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Warship Wednesday, Jan. 3, 2018: One of the luckier sugars

Here at LSOZI, we are going to take off every Wednesday for a look at the old steam/diesel navies of the 1859-1946 time period and will profile a different ship each week. These ships have a life, a tale all their own, which sometimes takes them to the strangest places. – Christopher Eger

Warship Wednesday, Jan. 3, 2018: One of the luckier sugars

Photo by famed Boston Herald cameraman Leslie Jones via The Boston Public Library, colorized by my friend and the most excellent Postales Navales

Here we see the somber crew of the early “Government-type” S-class diesel-electric submarine USS S-8 (SS-113) — back when the Navy just gave ’em numbers– as she pulls into Boston’s Charlestown Navy Yard some 90-years ago today: 3 January 1928, in the twilight of her career. They are no doubt still reeling from the loss of her close sister, S-4 (SS-109) just two weeks prior, to which the boat stood by to help rescue surviviors without success.

The S-class, or “Sugar” boats, were actually three different variants designed by Simon Lake Co, Electric Boat, and the Bureau of Construction and Repair (BuC&R) in the last days of the Great War in which U.S.-made submarines had a poor record. Looking for a better showing in these new boats, of which 65 were planned, and 51 completed in several subgroups. These small 1,000~ ton diesel-electrics took to the sea in the 1920s and they made up the backbone of the U.S. submarine fleet before the larger “fleet” type boats of the 1930s came online.

The hero of our tale, USS S-8, was 231-feet oal, could dive to 200 feet and travel at a blistering 15-knots on the surface on her twin MAN 8-cylinder 4-stroke direct-drive diesel engines and two Westinghouse electric motors for 11-knots submerged. Armament was a quartet of 21-inch bow tubes with a dozen fish and a 4″/50 cal popgun on deck for those special moments. Crew? Just 38 officers and men.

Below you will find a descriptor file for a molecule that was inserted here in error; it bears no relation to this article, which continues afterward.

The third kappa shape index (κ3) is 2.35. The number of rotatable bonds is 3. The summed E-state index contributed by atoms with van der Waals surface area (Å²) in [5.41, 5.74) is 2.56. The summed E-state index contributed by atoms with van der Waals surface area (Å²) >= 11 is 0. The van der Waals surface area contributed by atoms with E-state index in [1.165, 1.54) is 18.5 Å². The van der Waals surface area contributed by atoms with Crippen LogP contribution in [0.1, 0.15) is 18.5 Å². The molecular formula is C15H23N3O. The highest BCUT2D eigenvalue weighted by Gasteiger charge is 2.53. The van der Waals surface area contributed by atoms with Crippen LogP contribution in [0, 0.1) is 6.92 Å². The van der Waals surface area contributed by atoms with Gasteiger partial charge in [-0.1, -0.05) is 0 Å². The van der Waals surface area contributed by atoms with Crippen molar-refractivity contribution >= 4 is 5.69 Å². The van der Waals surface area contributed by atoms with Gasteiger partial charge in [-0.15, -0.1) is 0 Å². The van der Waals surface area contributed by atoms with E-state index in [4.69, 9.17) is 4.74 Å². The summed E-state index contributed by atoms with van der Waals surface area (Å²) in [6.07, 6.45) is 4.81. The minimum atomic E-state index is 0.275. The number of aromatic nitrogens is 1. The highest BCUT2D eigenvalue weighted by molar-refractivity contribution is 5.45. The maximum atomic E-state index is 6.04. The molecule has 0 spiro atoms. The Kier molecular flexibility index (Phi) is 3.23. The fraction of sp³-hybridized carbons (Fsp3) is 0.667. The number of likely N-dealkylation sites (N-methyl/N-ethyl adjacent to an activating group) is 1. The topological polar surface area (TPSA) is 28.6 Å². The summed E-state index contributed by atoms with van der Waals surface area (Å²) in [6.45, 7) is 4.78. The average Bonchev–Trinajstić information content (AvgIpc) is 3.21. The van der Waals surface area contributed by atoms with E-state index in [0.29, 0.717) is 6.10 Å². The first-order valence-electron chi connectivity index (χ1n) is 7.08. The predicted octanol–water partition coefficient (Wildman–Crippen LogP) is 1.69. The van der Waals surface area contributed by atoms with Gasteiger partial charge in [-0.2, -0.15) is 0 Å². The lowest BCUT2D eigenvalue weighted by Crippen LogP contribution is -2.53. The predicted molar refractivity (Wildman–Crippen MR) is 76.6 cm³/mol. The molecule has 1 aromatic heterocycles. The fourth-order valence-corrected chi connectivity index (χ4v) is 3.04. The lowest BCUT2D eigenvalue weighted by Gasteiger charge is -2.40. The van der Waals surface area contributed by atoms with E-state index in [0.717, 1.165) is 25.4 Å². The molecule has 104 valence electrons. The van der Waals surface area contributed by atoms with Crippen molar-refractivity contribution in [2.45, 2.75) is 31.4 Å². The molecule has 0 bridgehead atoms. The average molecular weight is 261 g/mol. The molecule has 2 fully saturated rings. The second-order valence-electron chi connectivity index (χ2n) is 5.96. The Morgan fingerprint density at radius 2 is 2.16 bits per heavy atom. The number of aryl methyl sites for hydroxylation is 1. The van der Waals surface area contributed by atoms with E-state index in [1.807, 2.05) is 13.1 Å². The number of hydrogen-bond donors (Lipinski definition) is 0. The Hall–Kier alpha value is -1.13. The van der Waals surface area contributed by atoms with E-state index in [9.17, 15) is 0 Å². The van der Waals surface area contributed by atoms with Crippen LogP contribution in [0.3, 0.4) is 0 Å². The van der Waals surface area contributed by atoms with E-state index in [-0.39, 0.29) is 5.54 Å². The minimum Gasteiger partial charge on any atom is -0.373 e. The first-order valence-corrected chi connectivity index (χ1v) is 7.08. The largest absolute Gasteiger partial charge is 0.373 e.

Her Government-type sister, USS S-4 (SS-109) Interior view, looking aft in the Crew’s Quarters (Battery Room), 25 December 1919. Portsmouth Navy Yard, Kittery, Maine. Note folding chairs and tables, coffee pot, Christmas decorations door to the Control Room. NH 41847

USS S-4 Description: (Submarine # 109) Interior view, looking forward in the Crew’s Quarters (Battery Room), 25 December 1919. Taken by the Portsmouth Navy Yard, Kittery, Maine. Note folding chairs, table, benches, and berths; also Christmas decorations. U.S. Naval History and Heritage Command Photograph. Catalog #: NH 41848

S-8 was technically a war baby.  A BuC&R design Government-type boat, she was laid down 9 November 1918 at Portsmouth Navy Yard, just 48-hours before the Armistice. Commissioned 1 October 1920, she was attached along with several of her sister ships (including the ill-fated Portsmouth-built USS S-4 whose interior is above) to SubDiv 12 and, together with SubDiv18, sailed slowly and in formation from Maine via the Panama Canal to Cavite Naval Station with stops in California and Hawaii.

USS S-8 (SS-113) Underway during the 1920s. U.S. Naval History and Heritage Command Photograph. Catalog #: NH 41749

In all, the journey from Portsmouth to the Philippines took a full year, but according to DANFS, “set a record for American submarines, at that time, as the longest cruise ever undertaken. Other submarines, which had operated on the Asiatic station prior to this, were transported overseas on the decks of colliers.”

S-8 and her sisters formed SubFlot 3, operating in the P.I. and the coast of China while forward deployed for three years, the salad days of her career.

USS S-8 (SS-113) At the Cavite Navy Yard, Philippine Islands, circa 1921-1924. Note the awning and the type’s “chisel” bow. Collection of Chief Engineman Virgil Breland, USN. Donated by Mrs. E.H. Breland, 1979. U.S. Naval History and Heritage Command Photograph. Catalog #: NH 103259

Submarine tender USS Camden (AS-6) Photographed circa the middle or later 1920s, with ten S type submarines alongside. The submarines are (on Camden’s starboard side, from left to right): USS S-18 (SS-123); unidentified Electric Boat type S-boat; USS S-19 (SS-124); USS S-12 (SS-117); and an unidentified Government type S-boat. (on Camden’s port side, from left to right): unidentified Government type S-boat; USS S-7 (SS-112); USS S-8 (SS-113); USS S-9 (SS-114); and USS S-3 (SS-107). Note the awnings. Collection of Vice Admiral Dixwell Ketcham, USN. U.S. Naval History and Heritage Command Photograph. Catalog #: NH 100459